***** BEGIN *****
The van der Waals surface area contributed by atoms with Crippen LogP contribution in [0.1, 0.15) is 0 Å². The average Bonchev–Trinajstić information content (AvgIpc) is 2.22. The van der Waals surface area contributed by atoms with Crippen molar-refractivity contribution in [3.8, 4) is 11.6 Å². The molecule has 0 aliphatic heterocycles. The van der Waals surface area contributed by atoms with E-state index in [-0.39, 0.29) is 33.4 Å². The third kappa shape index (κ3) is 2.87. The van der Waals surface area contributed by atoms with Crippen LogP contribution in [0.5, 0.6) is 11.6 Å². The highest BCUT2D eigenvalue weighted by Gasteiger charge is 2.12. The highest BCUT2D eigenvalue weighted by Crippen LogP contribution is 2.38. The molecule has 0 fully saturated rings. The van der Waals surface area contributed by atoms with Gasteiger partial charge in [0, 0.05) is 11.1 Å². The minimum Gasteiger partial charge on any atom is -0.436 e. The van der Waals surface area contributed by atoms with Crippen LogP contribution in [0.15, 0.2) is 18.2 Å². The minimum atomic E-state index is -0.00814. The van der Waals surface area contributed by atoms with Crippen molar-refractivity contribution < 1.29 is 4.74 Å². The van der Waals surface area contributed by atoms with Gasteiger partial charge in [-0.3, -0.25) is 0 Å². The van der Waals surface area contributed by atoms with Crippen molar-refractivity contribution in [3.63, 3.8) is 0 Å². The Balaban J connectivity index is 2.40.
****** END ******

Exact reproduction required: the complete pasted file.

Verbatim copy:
The van der Waals surface area contributed by atoms with Crippen LogP contribution in [0.1, 0.15) is 0 Å². The average Bonchev–Trinajstić information content (AvgIpc) is 2.22. The van der Waals surface area contributed by atoms with Crippen molar-refractivity contribution in [3.8, 4) is 11.6 Å². The molecule has 0 aliphatic heterocycles. The van der Waals surface area contributed by atoms with E-state index in [-0.39, 0.29) is 33.4 Å². The third kappa shape index (κ3) is 2.87. The van der Waals surface area contributed by atoms with Crippen LogP contribution in [0.5, 0.6) is 11.6 Å². The highest BCUT2D eigenvalue weighted by Gasteiger charge is 2.12. The highest BCUT2D eigenvalue weighted by Crippen LogP contribution is 2.38. The molecule has 0 fully saturated rings. The van der Waals surface area contributed by atoms with Gasteiger partial charge in [0, 0.05) is 11.1 Å². The minimum Gasteiger partial charge on any atom is -0.436 e. The van der Waals surface area contributed by atoms with Crippen LogP contribution in [0.15, 0.2) is 18.2 Å². The minimum atomic E-state index is -0.00814. The van der Waals surface area contributed by atoms with Crippen molar-refractivity contribution < 1.29 is 4.74 Å². The van der Waals surface area contributed by atoms with Gasteiger partial charge in [-0.3, -0.25) is 0 Å². The van der Waals surface area contributed by atoms with Crippen molar-refractivity contribution in [3.63, 3.8) is 0 Å². The Balaban J connectivity index is 2.40.